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Should You Avoid Full Squatting?
Squatting is one of the most widely used and effective movement patterns for developing strength and muscle in the front of the legs (quadriceps). Squatting depth is often defined as either half or full squat depth. The half squat is defined as squatting to knee angles of 40°-45°, while the full or deep squat describes squatting at of knee angles of 80°-100°. It has been suggested that full or deep squatting should be avoided due to increase stress on the knees, thereby exposing to higher risk of knee injury. However, this suggestion does not take into a number of influences that work to protect the knees with increased squat depth. This article will examine the forces applied to the knees during the half and full squat and highlight some of the mechanisms that function to protect the knees in a deep squat position.
A Look At the Evidence
Squatting Knee Stresses
When squatting to full depth, a reduction in shear forces on the knees have been demonstrated specifically to the anterior cruciate ligament (ACL), a knee ligament that prevents forward movement of the shin bone over the thigh bone (tibiofemoral translation). Multiple authors have demonstrated that, in cadaver knees, opposing hamstring load and quadriceps load minimize shear forces on the knees by limiting tibiofemoral translation and as a result reduced tensile forces on the ACL. Hartmann et al. (2013) published a review in Sports Medicine that examined over 164 articles published between 2011-2013 and found there are no realistic estimations of increased knee-joint forces for knee-flexion angles beyond 50° in the deep squat. Also, based on biomechanical calculations and measurements of cadaver knee joints, the highest compressive forces and stresses on the knees can actually be seen at 90°, indicating that greater stresses on the knee occur when half squatting not full squatting .
Another reason deep squatting is safe for the knees is that with increased knee flexion beyond 90°, it has been suggested that a “wrapping effect” occurs, whereby the additional contact between the quadriceps (thigh muscle) tendon and the intercondylar notch (the groove between the two rounded ends of the thighbone) contributes to an enhanced load distribution and force transfer. Therefore, a lower risk of injury in the deep squat position can be expected.
Also, the influence of soft tissue contact between the back of the thigh and the calf muscle plays a significant role in reducing the knee-joint forces beyond 40° of knee extension. During the deep squat the back of the legs (hamstrings) come into contact with the back of the shin (calves). This soft tissue contact has been shown to reduce tibiofemoral and patellofemoral joint forces in deep squatting range.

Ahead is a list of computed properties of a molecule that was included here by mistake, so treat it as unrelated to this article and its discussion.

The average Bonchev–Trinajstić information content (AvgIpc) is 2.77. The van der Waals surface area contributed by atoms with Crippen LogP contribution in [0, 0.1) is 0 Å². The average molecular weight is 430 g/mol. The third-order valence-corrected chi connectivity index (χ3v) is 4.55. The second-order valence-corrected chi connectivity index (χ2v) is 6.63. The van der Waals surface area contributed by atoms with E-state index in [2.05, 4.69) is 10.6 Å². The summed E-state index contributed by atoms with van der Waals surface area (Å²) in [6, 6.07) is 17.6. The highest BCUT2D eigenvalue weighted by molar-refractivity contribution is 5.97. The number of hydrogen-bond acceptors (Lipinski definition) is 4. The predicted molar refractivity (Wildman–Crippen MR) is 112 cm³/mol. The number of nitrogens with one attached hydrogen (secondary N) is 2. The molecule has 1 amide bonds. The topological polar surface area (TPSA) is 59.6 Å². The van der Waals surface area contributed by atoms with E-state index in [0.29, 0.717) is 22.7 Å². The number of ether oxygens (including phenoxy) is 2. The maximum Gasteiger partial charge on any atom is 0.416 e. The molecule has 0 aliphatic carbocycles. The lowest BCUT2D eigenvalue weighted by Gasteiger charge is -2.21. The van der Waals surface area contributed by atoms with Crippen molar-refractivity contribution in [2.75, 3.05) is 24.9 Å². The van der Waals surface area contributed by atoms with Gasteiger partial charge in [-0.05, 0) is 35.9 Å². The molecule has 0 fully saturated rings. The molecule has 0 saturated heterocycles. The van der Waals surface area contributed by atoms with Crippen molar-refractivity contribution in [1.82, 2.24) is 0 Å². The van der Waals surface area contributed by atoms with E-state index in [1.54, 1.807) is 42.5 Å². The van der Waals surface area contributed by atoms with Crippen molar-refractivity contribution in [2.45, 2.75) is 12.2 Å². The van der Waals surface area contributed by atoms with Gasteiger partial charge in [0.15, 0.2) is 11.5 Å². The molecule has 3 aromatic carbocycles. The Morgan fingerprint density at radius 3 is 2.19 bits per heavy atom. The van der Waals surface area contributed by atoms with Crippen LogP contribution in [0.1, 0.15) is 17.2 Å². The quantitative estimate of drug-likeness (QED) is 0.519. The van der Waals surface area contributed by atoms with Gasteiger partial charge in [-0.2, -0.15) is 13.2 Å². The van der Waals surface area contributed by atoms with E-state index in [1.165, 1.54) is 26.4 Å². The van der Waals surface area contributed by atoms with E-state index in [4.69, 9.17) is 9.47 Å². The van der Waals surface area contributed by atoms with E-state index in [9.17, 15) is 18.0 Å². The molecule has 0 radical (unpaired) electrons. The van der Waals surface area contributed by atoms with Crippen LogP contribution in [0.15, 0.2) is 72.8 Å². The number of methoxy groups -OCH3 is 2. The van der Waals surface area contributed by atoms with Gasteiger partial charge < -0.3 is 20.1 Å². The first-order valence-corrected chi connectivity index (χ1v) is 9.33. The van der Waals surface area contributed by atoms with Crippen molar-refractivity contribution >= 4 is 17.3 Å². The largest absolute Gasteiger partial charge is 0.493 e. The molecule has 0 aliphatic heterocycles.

Furthermore, the adaptation potential of ligaments is well established from training studies. For example, training has been shown to increase tensile strength and enhance stiffness and elasticity of the ACL knee ligament. Grzelak et al. (2012) demonstrated significantly larger ACL cross-sectional area of young weightlifters compared with age matched controls . The cross-sectional area of the ACL and posterior collateral ligament (PCL) of these weightlifters were found to be 50% and 61.49% larger than those of the cadaver studies. Given this, continual squatting at depth would gradually increase the tensile strength, and hence lower risk of injury of these knee structures .
Finally, if one argues that knee problems occur in those populations who frequently perform deep squats, it could be reasonable to suggest that international weightlifting athletes are predisposed to a high prevalence of acute and chronic knee injuries with long training interruptions.
However, Calhoon et al. (1999) studied 27 weightlifters from different US Olympic training centres and showed that only 3.3 injuries occurred per 1000 training hours over a 6-year period. Of missed training time due to knee problems, 95.3 % lasted 1 day or less, and in the remaining cases, lasted less than 1 week . Also, these training interruptions were primarily related to tendinitis due to chronic overuse and in very few cases to muscle strains due to acute injuries . These findings were echoed by Lavallee et al. (2010) in a 4-year retrospective study that found of 1,109 weightlifters (age 12–20 years) that participated in national or international competitions, zero showed any injuries (i.e. at the knee joints) that required surgery or hospitalisation .
There is sufficient evidence to suggest that a number of mechanisms function to protect the knees during increased squat depth. Even when examining knee injuries among international weightlifting populations, who clearly squat at depth, there is no evidence of training absences due to knee related injuries. Furthermore, from an anatomical perspective, normal range of movement for the knee joint is 110 – 130 degrees of flexion. Given this, it is also reasonable to suggest that squatting below 90 degrees of knee flexion adds functional value.
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